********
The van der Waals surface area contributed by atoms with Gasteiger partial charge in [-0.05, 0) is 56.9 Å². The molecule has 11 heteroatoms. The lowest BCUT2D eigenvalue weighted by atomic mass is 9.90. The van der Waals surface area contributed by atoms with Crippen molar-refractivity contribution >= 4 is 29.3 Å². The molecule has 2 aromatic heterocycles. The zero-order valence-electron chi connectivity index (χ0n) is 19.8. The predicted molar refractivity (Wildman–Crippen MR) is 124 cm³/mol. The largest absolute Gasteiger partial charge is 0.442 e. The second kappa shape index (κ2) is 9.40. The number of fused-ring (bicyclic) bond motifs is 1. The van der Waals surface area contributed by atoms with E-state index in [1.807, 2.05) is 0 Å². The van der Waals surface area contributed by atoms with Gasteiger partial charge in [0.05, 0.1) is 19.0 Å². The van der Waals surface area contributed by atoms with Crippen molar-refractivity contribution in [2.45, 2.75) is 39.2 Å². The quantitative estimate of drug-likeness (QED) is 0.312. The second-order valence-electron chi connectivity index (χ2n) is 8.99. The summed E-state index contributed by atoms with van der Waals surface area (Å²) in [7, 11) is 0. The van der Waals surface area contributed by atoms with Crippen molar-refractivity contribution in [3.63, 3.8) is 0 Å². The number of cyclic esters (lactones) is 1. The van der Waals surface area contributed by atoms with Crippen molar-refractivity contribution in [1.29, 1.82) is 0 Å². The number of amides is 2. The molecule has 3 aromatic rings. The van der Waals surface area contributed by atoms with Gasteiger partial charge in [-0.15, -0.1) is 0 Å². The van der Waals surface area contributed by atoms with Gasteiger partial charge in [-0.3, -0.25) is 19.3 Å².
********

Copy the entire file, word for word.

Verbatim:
The van der Waals surface area contributed by atoms with Gasteiger partial charge in [-0.05, 0) is 56.9 Å². The molecule has 11 heteroatoms. The lowest BCUT2D eigenvalue weighted by atomic mass is 9.90. The van der Waals surface area contributed by atoms with Crippen molar-refractivity contribution >= 4 is 29.3 Å². The molecule has 2 aromatic heterocycles. The zero-order valence-electron chi connectivity index (χ0n) is 19.8. The predicted molar refractivity (Wildman–Crippen MR) is 124 cm³/mol. The largest absolute Gasteiger partial charge is 0.442 e. The second kappa shape index (κ2) is 9.40. The number of fused-ring (bicyclic) bond motifs is 1. The van der Waals surface area contributed by atoms with E-state index in [1.807, 2.05) is 0 Å². The van der Waals surface area contributed by atoms with Gasteiger partial charge in [0.05, 0.1) is 19.0 Å². The van der Waals surface area contributed by atoms with Crippen molar-refractivity contribution in [2.45, 2.75) is 39.2 Å². The quantitative estimate of drug-likeness (QED) is 0.312. The second-order valence-electron chi connectivity index (χ2n) is 8.99. The summed E-state index contributed by atoms with van der Waals surface area (Å²) in [7, 11) is 0. The van der Waals surface area contributed by atoms with Crippen molar-refractivity contribution in [3.63, 3.8) is 0 Å². The number of cyclic esters (lactones) is 1. The van der Waals surface area contributed by atoms with Crippen molar-refractivity contribution in [1.29, 1.82) is 0 Å². The number of amides is 2. The molecule has 3 aromatic rings. The van der Waals surface area contributed by atoms with Gasteiger partial charge in [-0.15, -0.1) is 0 Å². The van der Waals surface area contributed by atoms with Gasteiger partial charge in [-0.3, -0.25) is 19.3 Å².